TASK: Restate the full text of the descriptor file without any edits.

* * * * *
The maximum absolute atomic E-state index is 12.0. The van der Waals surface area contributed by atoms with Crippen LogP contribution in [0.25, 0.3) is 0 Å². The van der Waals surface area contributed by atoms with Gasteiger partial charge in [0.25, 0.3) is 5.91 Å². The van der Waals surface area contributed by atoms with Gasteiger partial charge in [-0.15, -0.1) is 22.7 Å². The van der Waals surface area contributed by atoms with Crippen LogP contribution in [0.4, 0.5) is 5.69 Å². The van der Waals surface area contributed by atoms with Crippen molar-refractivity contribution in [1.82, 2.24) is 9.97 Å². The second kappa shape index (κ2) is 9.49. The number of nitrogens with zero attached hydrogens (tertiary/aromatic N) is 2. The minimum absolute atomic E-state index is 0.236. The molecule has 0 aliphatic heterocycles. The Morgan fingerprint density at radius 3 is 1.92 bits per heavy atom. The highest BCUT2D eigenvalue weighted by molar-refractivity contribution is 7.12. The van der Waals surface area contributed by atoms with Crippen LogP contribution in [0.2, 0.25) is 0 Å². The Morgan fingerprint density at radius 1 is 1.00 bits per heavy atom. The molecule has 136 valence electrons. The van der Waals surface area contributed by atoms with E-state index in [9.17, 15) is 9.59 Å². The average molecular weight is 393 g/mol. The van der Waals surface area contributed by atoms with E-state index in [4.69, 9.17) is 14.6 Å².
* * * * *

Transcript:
The maximum absolute atomic E-state index is 12.0. The van der Waals surface area contributed by atoms with Crippen LogP contribution in [0.25, 0.3) is 0 Å². The van der Waals surface area contributed by atoms with Gasteiger partial charge in [0.25, 0.3) is 5.91 Å². The van der Waals surface area contributed by atoms with Gasteiger partial charge in [-0.15, -0.1) is 22.7 Å². The van der Waals surface area contributed by atoms with Crippen LogP contribution in [0.4, 0.5) is 5.69 Å². The van der Waals surface area contributed by atoms with Crippen molar-refractivity contribution in [1.82, 2.24) is 9.97 Å². The second kappa shape index (κ2) is 9.49. The number of nitrogens with zero attached hydrogens (tertiary/aromatic N) is 2. The minimum absolute atomic E-state index is 0.236. The molecule has 0 aliphatic heterocycles. The Morgan fingerprint density at radius 3 is 1.92 bits per heavy atom. The highest BCUT2D eigenvalue weighted by molar-refractivity contribution is 7.12. The van der Waals surface area contributed by atoms with Crippen LogP contribution in [0.2, 0.25) is 0 Å². The Morgan fingerprint density at radius 1 is 1.00 bits per heavy atom. The molecule has 136 valence electrons. The van der Waals surface area contributed by atoms with E-state index in [9.17, 15) is 9.59 Å². The average molecular weight is 393 g/mol. The van der Waals surface area contributed by atoms with E-state index in [4.69, 9.17) is 14.6 Å².